In addition, the yield and market value of these securities are not guaranteed by the U. Government has provided financial support to Fannie Mae and Freddie Mac and authorized them to borrow from the Treasury to meet their obligations, no assurance can be given that it will support these or other government-sponsored enterprises in the future. To the extent the Portfolio sells a security at a price lower than the price it has been using to value the security, its net asset value will be adversely affected. In addition, if there is wide variation in the fair value estimates produced by the market participants with respect to investments held by the Portfolio, such variations may make it harder for the Portfolio to sell that investment i.

Bank Loans. The Portfolio may invest in bank loans. Bank loans include fixed and floating rate loans that are privately negotiated between a corporate borrower and one or more financial institutions, including, but not limited to, term loans, revolvers, delayed draw loans, synthetic letters of credit, and other instruments issued in the bank loan market.

The Portfolio may acquire interests in loans directly by way of assignment from the selling institution or indirectly by way of the purchase of a participation interest from the selling institution. Under a bank loan assignment, the Portfolio generally will succeed to all the rights and obligations of an assigning lending institution and becomes a lender under the loan agreement with the relevant borrower in connection with that loan.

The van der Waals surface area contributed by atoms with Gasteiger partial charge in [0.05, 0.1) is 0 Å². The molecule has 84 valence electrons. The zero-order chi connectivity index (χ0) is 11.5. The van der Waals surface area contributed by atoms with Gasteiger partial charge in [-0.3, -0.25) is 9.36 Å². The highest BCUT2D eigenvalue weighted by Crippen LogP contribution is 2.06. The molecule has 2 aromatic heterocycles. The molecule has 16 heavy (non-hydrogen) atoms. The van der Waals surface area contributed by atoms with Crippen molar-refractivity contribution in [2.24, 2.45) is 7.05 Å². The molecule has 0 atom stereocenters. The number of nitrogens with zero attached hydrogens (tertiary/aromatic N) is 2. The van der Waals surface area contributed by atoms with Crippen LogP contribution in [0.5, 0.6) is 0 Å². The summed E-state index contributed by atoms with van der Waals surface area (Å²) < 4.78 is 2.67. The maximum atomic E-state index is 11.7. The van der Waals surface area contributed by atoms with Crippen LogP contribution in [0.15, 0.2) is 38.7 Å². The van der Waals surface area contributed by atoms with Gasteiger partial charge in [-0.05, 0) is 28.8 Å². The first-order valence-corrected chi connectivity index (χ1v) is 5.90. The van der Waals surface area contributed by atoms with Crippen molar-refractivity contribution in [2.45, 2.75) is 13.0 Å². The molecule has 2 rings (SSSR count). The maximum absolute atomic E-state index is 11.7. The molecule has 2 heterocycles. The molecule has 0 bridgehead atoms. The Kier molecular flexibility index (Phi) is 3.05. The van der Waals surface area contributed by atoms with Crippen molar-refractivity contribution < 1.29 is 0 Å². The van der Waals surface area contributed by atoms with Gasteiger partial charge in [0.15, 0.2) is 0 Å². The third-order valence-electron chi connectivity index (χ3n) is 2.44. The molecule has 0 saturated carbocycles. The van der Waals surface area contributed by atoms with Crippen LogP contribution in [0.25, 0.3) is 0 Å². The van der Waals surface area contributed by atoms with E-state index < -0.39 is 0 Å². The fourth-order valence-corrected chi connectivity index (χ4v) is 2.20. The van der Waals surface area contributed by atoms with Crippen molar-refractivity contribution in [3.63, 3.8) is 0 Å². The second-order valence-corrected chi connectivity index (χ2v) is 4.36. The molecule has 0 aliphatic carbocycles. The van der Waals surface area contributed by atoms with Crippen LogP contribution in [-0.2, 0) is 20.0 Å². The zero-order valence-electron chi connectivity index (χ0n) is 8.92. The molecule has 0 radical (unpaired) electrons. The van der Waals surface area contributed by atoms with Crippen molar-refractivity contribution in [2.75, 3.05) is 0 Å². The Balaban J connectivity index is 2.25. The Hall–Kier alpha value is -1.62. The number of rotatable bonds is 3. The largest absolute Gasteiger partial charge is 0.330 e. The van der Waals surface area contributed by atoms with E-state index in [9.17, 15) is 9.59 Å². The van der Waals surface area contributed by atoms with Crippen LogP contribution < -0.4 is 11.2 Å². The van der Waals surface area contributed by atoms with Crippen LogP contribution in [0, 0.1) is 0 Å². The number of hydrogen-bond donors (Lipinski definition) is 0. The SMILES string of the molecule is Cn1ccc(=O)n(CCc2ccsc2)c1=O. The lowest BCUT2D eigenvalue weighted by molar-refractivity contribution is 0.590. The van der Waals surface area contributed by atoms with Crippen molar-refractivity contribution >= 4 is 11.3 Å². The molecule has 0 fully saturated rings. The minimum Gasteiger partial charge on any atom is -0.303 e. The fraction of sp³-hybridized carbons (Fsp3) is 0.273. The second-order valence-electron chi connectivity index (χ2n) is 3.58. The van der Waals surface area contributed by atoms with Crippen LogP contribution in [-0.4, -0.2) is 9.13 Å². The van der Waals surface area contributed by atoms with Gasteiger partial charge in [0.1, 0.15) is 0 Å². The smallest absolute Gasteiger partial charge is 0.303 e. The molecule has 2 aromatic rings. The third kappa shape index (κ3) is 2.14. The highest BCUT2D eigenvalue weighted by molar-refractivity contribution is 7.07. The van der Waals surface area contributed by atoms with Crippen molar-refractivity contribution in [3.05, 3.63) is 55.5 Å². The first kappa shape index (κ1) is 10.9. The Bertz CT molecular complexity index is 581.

Under a bank loan participation, the Portfolio generally will have a contractual relationship only with the lender, not with the relevant borrower. As a result, the Portfolio generally will have the right to receive payments of principal, interest, and any fees to which it is entitled only from the lender selling the participation and only upon receipt by the lender of the payments from the relevant borrower. Convertible Securities and Preferred Stock.

The Portfolio may invest in convertible securities, which include preferred stocks and debt securities of a corporation that may be converted into underlying shares of common stock either because they have warrants attached or otherwise permit the holder to buy common stock of the corporation at a set price. Convertible securities provide an income stream usually lower than non-convertible bonds and give investors opportunities to participate in the capital appreciation of the underlying common stock.